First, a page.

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5 Incredible Places That Were Once Mining Sites

Mining companies are in a continuous environmental battle. We frequently hear about the fines they receive and the lawsuits they have to fight; however, we rarely hear about the other spectrum and the positive stories of mining companies giving back to their communities and environment. Here are five incredible and mind-blowing examples of mine reclamation done right from mining sites across North America.

Butchart Gardens – Vancouver, BC

Robert Pim Buchart got his start in the mining industry when he founded Owen Sound Portland Cement Company in 1888, in Ontario, Canada. In 1904, he and his wife Jeannie Foster Kennedy moved to Victoria, British Columbia, where he opened the Portland Cement Mill to capitalize on the area’s rich limestone deposits.

As the years went by and the deposits diminished, Mr. Buchart’s wife Jeannie took over and started a labor of love, turning the scarred land into a beautiful garden. Mission accomplished! Butchart Gardens is a renowned tourist destination in British Columbia, and it is on the Canadian Register of Historic Places.

Below is a picture of the garden as an active mining site. The image above is the Butchart Garden as it is today!

Six Flags Amusement Park and La Cantera Shopping Center, San Antonio, TX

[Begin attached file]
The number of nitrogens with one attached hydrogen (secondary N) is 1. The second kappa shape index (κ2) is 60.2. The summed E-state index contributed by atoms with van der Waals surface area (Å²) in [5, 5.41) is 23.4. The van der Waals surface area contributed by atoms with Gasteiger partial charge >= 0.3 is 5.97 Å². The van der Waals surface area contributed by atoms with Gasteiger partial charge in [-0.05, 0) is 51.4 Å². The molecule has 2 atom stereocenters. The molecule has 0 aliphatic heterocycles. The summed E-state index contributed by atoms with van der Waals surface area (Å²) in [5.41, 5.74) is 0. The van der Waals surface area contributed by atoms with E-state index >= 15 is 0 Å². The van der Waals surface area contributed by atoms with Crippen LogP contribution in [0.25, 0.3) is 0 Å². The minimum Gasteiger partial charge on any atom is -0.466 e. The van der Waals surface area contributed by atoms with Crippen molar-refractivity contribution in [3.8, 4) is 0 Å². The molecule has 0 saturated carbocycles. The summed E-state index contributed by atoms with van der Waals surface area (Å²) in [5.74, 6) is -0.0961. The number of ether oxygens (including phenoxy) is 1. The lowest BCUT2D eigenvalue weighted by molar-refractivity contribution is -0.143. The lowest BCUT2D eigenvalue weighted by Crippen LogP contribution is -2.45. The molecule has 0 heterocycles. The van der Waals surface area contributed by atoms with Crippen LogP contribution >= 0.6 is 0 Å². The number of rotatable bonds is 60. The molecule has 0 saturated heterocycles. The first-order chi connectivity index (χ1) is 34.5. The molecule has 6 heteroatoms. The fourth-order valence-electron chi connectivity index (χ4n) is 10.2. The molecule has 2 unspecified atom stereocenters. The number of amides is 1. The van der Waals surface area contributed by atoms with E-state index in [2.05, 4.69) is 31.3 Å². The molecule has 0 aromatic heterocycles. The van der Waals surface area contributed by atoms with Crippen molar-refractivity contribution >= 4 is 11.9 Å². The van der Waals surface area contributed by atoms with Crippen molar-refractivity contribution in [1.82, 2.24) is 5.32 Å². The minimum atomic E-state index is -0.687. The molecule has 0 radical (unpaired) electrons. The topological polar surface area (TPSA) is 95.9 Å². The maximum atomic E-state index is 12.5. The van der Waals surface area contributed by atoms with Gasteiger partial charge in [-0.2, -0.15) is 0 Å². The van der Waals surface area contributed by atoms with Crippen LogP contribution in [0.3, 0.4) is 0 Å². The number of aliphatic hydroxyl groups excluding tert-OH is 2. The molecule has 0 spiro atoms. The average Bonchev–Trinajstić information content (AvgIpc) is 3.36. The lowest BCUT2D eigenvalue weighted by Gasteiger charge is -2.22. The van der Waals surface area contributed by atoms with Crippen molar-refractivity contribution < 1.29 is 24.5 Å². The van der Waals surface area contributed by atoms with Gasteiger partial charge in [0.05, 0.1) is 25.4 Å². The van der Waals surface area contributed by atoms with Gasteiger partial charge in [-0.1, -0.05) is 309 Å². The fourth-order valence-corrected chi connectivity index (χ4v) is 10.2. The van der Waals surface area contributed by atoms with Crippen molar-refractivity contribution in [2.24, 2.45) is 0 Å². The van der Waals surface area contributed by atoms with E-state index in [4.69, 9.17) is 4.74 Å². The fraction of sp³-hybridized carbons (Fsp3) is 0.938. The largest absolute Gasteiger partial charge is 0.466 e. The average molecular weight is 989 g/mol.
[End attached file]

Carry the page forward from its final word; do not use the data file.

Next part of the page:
The McDonnell family started the Beckman quarry in San Antonio, TX, in 1934. Rich in limestone, this quarry produced until a fraction of it exhausted its output. This portion of the mine later became the new home to Six Flags Fiesta Texas and La Cantera Hill Country Resort. Eventually, the active section of the mine was sold to Martin Marietta in 1998.

Louisville Mega Cavern – Louisville, KY

The Louisville Mega Cavern started humbly in the mid-20th Century as a limestone quarry. The Cavern operated for 42 years, from the 1930s through the 1970s. However, it was purchased by a group of private investors in 1989. The investors brought in tons of recycled rock, brick, block, concrete, and dirt into the Cavern to transform it from a cavernous underground quarry to storage and office space with internal roads, spanning 100 acres.

Old Works Golf Course – Anaconda, MT

The Anaconda Copper Mining Company was founded by Marcus Daly in 1881, when he bought a silver mine, only to discover substantial copper deposits. The company built a smelter, and the copper mine went into production. In 1899, Marcus Daly sold his assets to Henry H. Rogers and William Rockefeller. In 1977, Atlantic Richfield Company purchased the mine, and not long after, closed the smelting plant. Tagged as a Superfund site by the EPA, Atlantic Richfield decided on a reclamation plan that became the Old Works Golf Course in 1997.

Subtropolis Technology Center – Kansas City, MO

Boasting itself as the “World’s Largest Underground Business Complex,” this repurposed underground limestone mine is a 55,000,000 square-foot city underneath Kansas City, MO.

The development of this project was lead by the late Lamar Hunt, owner of Hunt Midwest Real Estate Development, Inc. Hunt was also once the owner of the Kansas City Chiefs. The underground industrial park opened in 1964 and is still going strong.

Just as these mines have “reinvented” themselves, job seekers sometimes need to do so, as well. Partner with Johnson Search Group, and let’s work together to help you find your next career challenge.